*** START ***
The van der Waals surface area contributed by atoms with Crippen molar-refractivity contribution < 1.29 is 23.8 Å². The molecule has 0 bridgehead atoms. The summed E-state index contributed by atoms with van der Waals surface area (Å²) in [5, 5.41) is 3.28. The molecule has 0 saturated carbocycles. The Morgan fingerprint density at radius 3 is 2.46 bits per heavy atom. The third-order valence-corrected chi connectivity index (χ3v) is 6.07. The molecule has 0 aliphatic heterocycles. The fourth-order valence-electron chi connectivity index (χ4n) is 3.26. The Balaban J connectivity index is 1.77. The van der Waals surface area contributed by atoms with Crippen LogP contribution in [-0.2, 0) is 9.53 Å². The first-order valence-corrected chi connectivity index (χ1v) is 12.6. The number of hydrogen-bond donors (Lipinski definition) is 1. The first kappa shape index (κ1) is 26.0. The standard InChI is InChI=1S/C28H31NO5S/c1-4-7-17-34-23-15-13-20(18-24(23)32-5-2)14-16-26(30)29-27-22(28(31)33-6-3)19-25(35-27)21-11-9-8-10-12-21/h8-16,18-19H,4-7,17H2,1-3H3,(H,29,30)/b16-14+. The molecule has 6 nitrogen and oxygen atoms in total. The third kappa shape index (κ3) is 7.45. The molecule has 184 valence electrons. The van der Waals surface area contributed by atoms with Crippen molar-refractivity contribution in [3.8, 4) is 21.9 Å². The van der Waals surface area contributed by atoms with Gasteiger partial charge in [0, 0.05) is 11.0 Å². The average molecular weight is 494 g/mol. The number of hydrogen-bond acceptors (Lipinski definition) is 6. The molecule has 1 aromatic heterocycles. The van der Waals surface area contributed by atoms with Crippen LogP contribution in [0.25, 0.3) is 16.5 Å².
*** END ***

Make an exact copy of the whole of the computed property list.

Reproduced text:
The van der Waals surface area contributed by atoms with Crippen molar-refractivity contribution < 1.29 is 23.8 Å². The molecule has 0 bridgehead atoms. The summed E-state index contributed by atoms with van der Waals surface area (Å²) in [5, 5.41) is 3.28. The molecule has 0 saturated carbocycles. The Morgan fingerprint density at radius 3 is 2.46 bits per heavy atom. The third-order valence-corrected chi connectivity index (χ3v) is 6.07. The molecule has 0 aliphatic heterocycles. The fourth-order valence-electron chi connectivity index (χ4n) is 3.26. The Balaban J connectivity index is 1.77. The van der Waals surface area contributed by atoms with Crippen LogP contribution in [-0.2, 0) is 9.53 Å². The first-order valence-corrected chi connectivity index (χ1v) is 12.6. The number of hydrogen-bond donors (Lipinski definition) is 1. The first kappa shape index (κ1) is 26.0. The standard InChI is InChI=1S/C28H31NO5S/c1-4-7-17-34-23-15-13-20(18-24(23)32-5-2)14-16-26(30)29-27-22(28(31)33-6-3)19-25(35-27)21-11-9-8-10-12-21/h8-16,18-19H,4-7,17H2,1-3H3,(H,29,30)/b16-14+. The molecule has 6 nitrogen and oxygen atoms in total. The third kappa shape index (κ3) is 7.45. The molecule has 184 valence electrons. The van der Waals surface area contributed by atoms with Crippen molar-refractivity contribution in [3.8, 4) is 21.9 Å². The van der Waals surface area contributed by atoms with Gasteiger partial charge in [0, 0.05) is 11.0 Å². The average molecular weight is 494 g/mol. The number of hydrogen-bond acceptors (Lipinski definition) is 6. The molecule has 1 aromatic heterocycles. The van der Waals surface area contributed by atoms with Crippen LogP contribution in [0.25, 0.3) is 16.5 Å².